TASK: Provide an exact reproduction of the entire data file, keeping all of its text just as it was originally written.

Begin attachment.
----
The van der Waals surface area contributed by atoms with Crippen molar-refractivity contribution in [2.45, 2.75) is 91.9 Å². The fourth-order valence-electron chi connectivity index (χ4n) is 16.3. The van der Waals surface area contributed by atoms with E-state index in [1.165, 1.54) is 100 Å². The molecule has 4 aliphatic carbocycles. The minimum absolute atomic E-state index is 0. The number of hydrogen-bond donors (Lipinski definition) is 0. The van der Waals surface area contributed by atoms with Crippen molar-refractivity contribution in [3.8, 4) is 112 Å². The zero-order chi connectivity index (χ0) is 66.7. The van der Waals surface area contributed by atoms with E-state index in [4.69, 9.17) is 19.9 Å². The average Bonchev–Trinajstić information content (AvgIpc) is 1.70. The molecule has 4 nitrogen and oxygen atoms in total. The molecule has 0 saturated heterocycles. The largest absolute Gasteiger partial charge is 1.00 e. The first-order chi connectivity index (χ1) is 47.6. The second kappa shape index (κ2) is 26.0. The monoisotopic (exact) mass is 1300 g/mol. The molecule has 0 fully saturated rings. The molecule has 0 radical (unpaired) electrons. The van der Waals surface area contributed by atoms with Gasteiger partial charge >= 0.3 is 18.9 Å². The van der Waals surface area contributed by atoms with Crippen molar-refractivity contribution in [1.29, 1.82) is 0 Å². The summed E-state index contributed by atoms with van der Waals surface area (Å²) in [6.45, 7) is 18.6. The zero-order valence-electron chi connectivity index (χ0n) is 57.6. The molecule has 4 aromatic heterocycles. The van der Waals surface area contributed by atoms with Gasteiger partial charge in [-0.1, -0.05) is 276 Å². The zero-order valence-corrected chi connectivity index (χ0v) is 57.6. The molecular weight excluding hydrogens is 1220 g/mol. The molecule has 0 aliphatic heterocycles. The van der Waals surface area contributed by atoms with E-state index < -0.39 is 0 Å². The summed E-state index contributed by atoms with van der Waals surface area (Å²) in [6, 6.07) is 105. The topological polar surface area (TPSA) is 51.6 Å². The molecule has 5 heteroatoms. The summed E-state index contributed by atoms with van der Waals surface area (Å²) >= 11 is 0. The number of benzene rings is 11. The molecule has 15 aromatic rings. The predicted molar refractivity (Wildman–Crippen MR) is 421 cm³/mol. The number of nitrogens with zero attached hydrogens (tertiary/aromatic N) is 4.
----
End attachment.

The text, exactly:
The van der Waals surface area contributed by atoms with Crippen molar-refractivity contribution in [2.45, 2.75) is 91.9 Å². The fourth-order valence-electron chi connectivity index (χ4n) is 16.3. The van der Waals surface area contributed by atoms with E-state index in [1.165, 1.54) is 100 Å². The molecule has 4 aliphatic carbocycles. The minimum absolute atomic E-state index is 0. The number of hydrogen-bond donors (Lipinski definition) is 0. The van der Waals surface area contributed by atoms with Crippen molar-refractivity contribution in [3.8, 4) is 112 Å². The zero-order chi connectivity index (χ0) is 66.7. The van der Waals surface area contributed by atoms with E-state index in [4.69, 9.17) is 19.9 Å². The average Bonchev–Trinajstić information content (AvgIpc) is 1.70. The molecule has 4 nitrogen and oxygen atoms in total. The molecule has 0 saturated heterocycles. The largest absolute Gasteiger partial charge is 1.00 e. The first-order chi connectivity index (χ1) is 47.6. The second kappa shape index (κ2) is 26.0. The monoisotopic (exact) mass is 1300 g/mol. The molecule has 0 fully saturated rings. The molecule has 0 radical (unpaired) electrons. The van der Waals surface area contributed by atoms with Gasteiger partial charge >= 0.3 is 18.9 Å². The van der Waals surface area contributed by atoms with Crippen molar-refractivity contribution in [1.29, 1.82) is 0 Å². The summed E-state index contributed by atoms with van der Waals surface area (Å²) in [6.45, 7) is 18.6. The zero-order valence-electron chi connectivity index (χ0n) is 57.6. The molecule has 4 aromatic heterocycles. The van der Waals surface area contributed by atoms with Gasteiger partial charge in [-0.1, -0.05) is 276 Å². The zero-order valence-corrected chi connectivity index (χ0v) is 57.6. The molecular weight excluding hydrogens is 1220 g/mol. The molecule has 0 aliphatic heterocycles. The van der Waals surface area contributed by atoms with E-state index < -0.39 is 0 Å². The summed E-state index contributed by atoms with van der Waals surface area (Å²) in [6, 6.07) is 105. The topological polar surface area (TPSA) is 51.6 Å². The molecule has 5 heteroatoms. The summed E-state index contributed by atoms with van der Waals surface area (Å²) >= 11 is 0. The number of benzene rings is 11. The molecule has 15 aromatic rings. The predicted molar refractivity (Wildman–Crippen MR) is 421 cm³/mol. The number of nitrogens with zero attached hydrogens (tertiary/aromatic N) is 4.